US 20050215860 A1
A variable direction of view endoscope has a robust tip that allows wide range viewing and prevents snagging.
1. A variable direction of view endoscope comprising:
a. a proximal section;
b. a distal section;
c. a longitudinal axis;
d. a view vector movable relative to said longitudinal axis;
e. a viewing window disposed in said distal section allowing viewing over a range of different view vector directions; and
f. a cross section of said distal section located near and proximally of said viewing window and perpendicular to said longitudinal axis, wherein at least two regions within said cross section can be connected by a straight line which does not lie within or on the boundary of said cross section.
2. The device of
This application claims the benefit of U.S. provisional application Ser. No. 60/556,603 filed on Mar. 26, 2004, entitled “Tip structure for a variable direction of view endoscope”, the contents of which are incorporated herein by reference.
The present invention relates to variable direction of view endoscopes.
One of the shortcomings with rigid variable direction of view endoscopes, as disclosed in U.S. Pat. No. 3,856,000 to Chikama, U.S. Pat. No. 6,371,909 to Hoeg, U.S. Pat. No. 6,560,013 to Ramsbottom, U.S. Pat. No. 4,697,577 to Forkner, U.S. Pat. No. 6,500,115 to Krattiger et al., and U.S. Pat. No. 5,762,603 to Thompson, U.S. Pat. No. 5,313,306 to Kuban, and U.S. Pat. No. 5,800,341 to McKenna et al., is their limited retrospective viewing ability. Retrospective viewing would be important in industrial or medical diagnoses because mechanical cracks or tumors sometimes develop in locations which are posterior to the endoscopic insertion port. The main reason scopes have limited retrospective viewing ability is that the endoscope shaft itself blocks an angular region around the shaft. Having the optical objective system protrude beyond the outer diameter of the shaft is not desirable because generally endoscopes must be able to slide easily in and out of guide tubes or natural lumens, and designs with retractable objective systems, as disclosed in U.S. Pat. No. 6,371,909 to Hoeg et al., are not practical. U.S. Pat. No. 6,648,817 to Schara et al. teaches a tip construction which has a swept back region of reduced cross sectional area directly behind the viewing window to allow for extreme retrospective viewing. It is designed such that the viewing window is contained within the circumference of the endoscope shaft in order to minimize the chance of the viewing window getting snagged or bumped during insertion, retraction, and use of the endoscope, but the viewing window is still relatively exposed and unshielded. Even though scope viewing windows are made of tough scratch resistant materials (sapphire), exposure is a problem, particularly in harsh applications such as inspection of industrial machines or arthroscopic surgery where the scope typically is accompanied by steel tools rotating at high rpm. Traditional fixed angle endoscopes do not have this problem because they only need the viewing window to cover a small angle and can therefore be recessed into the surrounding tip structure for maximal protection.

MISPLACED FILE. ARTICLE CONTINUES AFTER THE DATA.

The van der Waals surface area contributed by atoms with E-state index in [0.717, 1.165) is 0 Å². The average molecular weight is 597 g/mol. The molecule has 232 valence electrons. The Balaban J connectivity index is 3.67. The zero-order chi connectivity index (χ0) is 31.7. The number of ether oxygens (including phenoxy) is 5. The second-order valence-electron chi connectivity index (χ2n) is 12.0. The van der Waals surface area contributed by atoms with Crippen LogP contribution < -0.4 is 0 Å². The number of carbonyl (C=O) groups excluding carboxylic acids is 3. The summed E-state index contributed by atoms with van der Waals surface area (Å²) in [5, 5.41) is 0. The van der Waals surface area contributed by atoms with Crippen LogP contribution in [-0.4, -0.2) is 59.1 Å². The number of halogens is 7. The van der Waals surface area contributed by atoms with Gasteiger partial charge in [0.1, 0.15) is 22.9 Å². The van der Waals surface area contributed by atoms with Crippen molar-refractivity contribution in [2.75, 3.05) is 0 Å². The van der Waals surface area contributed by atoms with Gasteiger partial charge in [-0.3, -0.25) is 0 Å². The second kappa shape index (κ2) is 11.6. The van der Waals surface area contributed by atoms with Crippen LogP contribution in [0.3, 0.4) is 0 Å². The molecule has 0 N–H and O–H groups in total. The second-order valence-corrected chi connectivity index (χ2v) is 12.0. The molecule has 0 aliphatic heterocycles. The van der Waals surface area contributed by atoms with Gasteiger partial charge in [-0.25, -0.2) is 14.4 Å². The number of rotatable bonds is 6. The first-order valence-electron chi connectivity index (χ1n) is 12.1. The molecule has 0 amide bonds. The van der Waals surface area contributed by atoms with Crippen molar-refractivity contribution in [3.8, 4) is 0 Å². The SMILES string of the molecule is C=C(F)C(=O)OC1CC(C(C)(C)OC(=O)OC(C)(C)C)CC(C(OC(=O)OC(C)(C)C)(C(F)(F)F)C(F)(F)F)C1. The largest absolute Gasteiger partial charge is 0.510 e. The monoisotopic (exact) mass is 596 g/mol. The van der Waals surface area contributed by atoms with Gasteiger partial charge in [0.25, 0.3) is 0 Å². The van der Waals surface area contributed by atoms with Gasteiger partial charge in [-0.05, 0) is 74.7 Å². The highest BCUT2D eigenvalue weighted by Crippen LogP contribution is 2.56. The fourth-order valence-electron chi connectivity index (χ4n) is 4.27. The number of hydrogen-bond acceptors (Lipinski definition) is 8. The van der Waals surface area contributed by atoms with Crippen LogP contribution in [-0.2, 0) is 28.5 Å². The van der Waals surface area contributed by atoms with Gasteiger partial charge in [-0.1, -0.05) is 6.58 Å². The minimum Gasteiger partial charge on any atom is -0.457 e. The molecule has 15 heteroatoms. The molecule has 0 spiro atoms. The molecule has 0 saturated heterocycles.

Accordingly, the object of the present invention is to provide variable direction of view endoscopes with a tip structure which shields the viewing window but still allows retrospective viewing. Another object of the present invention is to provide a tip structure which is less prone to getting snagged. Still further objects and advantages such as simplified construction, assembly, and alignment will become apparent from the ensuing description and drawings.
In accordance with the present invention, a variable direction of view endoscope has a robust tip that allows wide range viewing and prevents snagging.
The following detailed description illustrates the invention by way of example, not by way of limitation of the principles of the invention. This description will enable one skilled in the art to make and use the invention, and describes several embodiments, adaptations, variations, alternatives and uses of the invention, including what we presently believe is the best mode of carrying out the invention.
Referring now to the drawings, in which like reference numbers represent similar or identical structures throughout,
In the embodiment shown in
The present invention has been described above in terms of a presently preferred embodiment so that an understanding of the present invention can be conveyed. However, many alternative designs and structural arrangements are possible without departing from the principle of the invention. The scope of the present invention should therefore not be limited by the embodiments illustrated, but rather it should be understood that the present invention has wide applicability with respect to multi-directional viewing instruments. All modifications, variations, or equivalent elements and implementations that are within the scope of the appended claims should therefore be considered within the scope of the invention.